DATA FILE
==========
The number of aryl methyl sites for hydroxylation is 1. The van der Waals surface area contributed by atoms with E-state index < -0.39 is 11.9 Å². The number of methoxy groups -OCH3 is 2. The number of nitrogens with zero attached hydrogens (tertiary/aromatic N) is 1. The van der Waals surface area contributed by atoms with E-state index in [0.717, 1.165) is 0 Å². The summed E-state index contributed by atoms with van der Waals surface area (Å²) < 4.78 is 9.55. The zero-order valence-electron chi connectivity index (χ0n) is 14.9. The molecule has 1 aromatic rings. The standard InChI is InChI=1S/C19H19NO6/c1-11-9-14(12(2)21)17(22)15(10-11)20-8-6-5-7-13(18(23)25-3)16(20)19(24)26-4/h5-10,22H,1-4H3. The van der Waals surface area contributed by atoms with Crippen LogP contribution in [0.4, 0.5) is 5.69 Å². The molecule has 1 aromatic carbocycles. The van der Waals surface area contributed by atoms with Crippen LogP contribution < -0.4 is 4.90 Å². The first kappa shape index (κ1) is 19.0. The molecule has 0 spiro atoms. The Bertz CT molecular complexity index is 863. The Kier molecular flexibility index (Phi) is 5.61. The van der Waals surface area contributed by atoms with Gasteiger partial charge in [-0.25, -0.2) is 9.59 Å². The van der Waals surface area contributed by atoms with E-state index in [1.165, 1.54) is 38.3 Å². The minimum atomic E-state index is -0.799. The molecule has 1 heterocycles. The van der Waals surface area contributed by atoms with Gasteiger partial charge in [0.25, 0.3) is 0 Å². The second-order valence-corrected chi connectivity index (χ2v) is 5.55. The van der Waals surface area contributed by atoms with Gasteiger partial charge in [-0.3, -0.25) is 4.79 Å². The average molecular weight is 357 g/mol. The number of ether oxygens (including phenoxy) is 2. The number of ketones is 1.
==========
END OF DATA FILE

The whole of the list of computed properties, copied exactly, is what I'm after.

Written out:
The number of aryl methyl sites for hydroxylation is 1. The van der Waals surface area contributed by atoms with E-state index < -0.39 is 11.9 Å². The number of methoxy groups -OCH3 is 2. The number of nitrogens with zero attached hydrogens (tertiary/aromatic N) is 1. The van der Waals surface area contributed by atoms with E-state index in [0.717, 1.165) is 0 Å². The summed E-state index contributed by atoms with van der Waals surface area (Å²) < 4.78 is 9.55. The zero-order valence-electron chi connectivity index (χ0n) is 14.9. The molecule has 1 aromatic rings. The standard InChI is InChI=1S/C19H19NO6/c1-11-9-14(12(2)21)17(22)15(10-11)20-8-6-5-7-13(18(23)25-3)16(20)19(24)26-4/h5-10,22H,1-4H3. The van der Waals surface area contributed by atoms with Crippen LogP contribution in [0.4, 0.5) is 5.69 Å². The molecule has 1 aromatic carbocycles. The van der Waals surface area contributed by atoms with Crippen LogP contribution < -0.4 is 4.90 Å². The first kappa shape index (κ1) is 19.0. The molecule has 0 spiro atoms. The Bertz CT molecular complexity index is 863. The Kier molecular flexibility index (Phi) is 5.61. The van der Waals surface area contributed by atoms with Gasteiger partial charge in [-0.25, -0.2) is 9.59 Å². The van der Waals surface area contributed by atoms with E-state index in [1.165, 1.54) is 38.3 Å². The minimum atomic E-state index is -0.799. The molecule has 1 heterocycles. The van der Waals surface area contributed by atoms with Gasteiger partial charge in [0.25, 0.3) is 0 Å². The second-order valence-corrected chi connectivity index (χ2v) is 5.55. The van der Waals surface area contributed by atoms with Gasteiger partial charge in [-0.3, -0.25) is 4.79 Å². The average molecular weight is 357 g/mol. The number of ether oxygens (including phenoxy) is 2. The number of ketones is 1.